Shortly after the Fillmore East show, in what looked like another feint of perversity, Young fired Crazy Horse. He had his reasons. For one thing, he’d written a whole new batch of tender, trippy, glimmering-astronaut songs that would have been crushed by the Crazy Horse treatment. There was no place for “I Am a Child” amid the wheels of Talbot and Molina. Also, heroin had entered the band: “Sure enough/They’ll be sellin’ stuff/When the moon begins to rise,” Whitten sings on Fillmore East in his own “Come On Baby Let’s Go Downtown.” “Pretty bad when you’re dealin’ with the man/And the light shines in your eyes.”
Whitten was becoming a problem, even to the point of nodding out on stage. In response, Young overhauled Bert Jansch’s “Needle of Death” and wrote a masterpiece: “I’ve seen the needle and the damage done” (to a spindly, stalking guitar line), “A little part of it in everyone/But every junky’s like a settin’ sun.’ ” Repetition has pounded it flat, but try to recover the wonderment and hurt in that last line, the slow-motion grandeur, its witness to a sinking fire. “Since I left Canada about five years ago and moved down South,” Young says on the Live at Massey Hall disc, “I found out a lot of things, some of them good and some of them bad . . . ” Whitten would be dead before the end of 1972.
If Live at the Fillmore East is about a messy sort of brotherhood and its possibilities, Live at Massey Hall is about pristine idiosyncrasy. It is the sheer strangeness of Neil Young that comes wavering off this disc, and (stranger still) the way that, what with his Chagall-like imagery and the tremors of wino sadness in his voice, an entire generation appeared ready to relate to him — passionately. What was going on in America in 1971 that caused “I was lying in a burned-out basement/With the full moon in my eye” to be greeted with a roar of gladdened recognition? Somehow this hunched man, with his gravedigger countenance and scarecrow boots, had become psychic conductor to a nation. Live at Massey Hall comes with a DVD of performance footage: Young’s presence at the mic is all aura, a druidic smudge in a pool of light, with darkness pressing in. Crazy Horse led him to the electric mainline of his guitar playing, but by 1971 Young had found his way into a lyrical unconscious, a stream of elusive, almost unphraseable sensations that nonetheless felt (to his audience) like common property: “When the dream came/I held my breath with my eyes closed/I went in-sane/Like a smoke-ringed day when the wind blows.” His reverberant 1972 megahit Harvest was just around the corner.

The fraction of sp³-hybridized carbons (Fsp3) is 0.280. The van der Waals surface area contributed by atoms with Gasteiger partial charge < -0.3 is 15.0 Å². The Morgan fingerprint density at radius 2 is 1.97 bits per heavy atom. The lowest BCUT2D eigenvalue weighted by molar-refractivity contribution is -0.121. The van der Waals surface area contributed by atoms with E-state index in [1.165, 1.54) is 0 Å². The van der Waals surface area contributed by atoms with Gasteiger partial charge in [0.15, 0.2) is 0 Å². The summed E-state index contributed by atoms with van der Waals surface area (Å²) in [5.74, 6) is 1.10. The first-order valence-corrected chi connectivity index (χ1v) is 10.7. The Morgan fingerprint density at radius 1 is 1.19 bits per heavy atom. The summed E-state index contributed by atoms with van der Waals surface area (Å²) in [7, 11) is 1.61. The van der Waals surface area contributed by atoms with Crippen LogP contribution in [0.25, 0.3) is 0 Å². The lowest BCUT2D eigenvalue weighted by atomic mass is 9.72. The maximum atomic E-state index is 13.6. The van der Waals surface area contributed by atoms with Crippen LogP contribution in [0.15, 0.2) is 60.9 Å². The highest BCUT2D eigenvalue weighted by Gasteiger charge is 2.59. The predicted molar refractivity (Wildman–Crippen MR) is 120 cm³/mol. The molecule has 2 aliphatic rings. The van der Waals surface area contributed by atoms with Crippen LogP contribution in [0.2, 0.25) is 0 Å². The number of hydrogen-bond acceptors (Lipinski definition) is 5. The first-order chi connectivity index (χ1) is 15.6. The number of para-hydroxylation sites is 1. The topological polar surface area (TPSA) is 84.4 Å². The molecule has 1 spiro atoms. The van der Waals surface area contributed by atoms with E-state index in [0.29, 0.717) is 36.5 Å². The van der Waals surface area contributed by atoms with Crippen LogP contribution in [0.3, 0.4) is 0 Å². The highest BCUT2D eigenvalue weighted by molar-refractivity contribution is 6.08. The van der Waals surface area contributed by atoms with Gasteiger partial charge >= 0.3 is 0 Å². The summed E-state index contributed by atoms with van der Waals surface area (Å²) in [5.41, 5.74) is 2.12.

Expect an archival box set later in the year from Reprise. It will be an eight-CD, two-DVD, 150-page book affair, with all the trimmings, that covers the years 1963–1972. And it will offer miracles. But as a crisp, poetic statement of Young’s duality as a performer, these first two releases won’t be bettered. Here he is, lurching through coils of noise with Old Black and dreaming into the spotlight — the sound of the band, and the sound of the mind.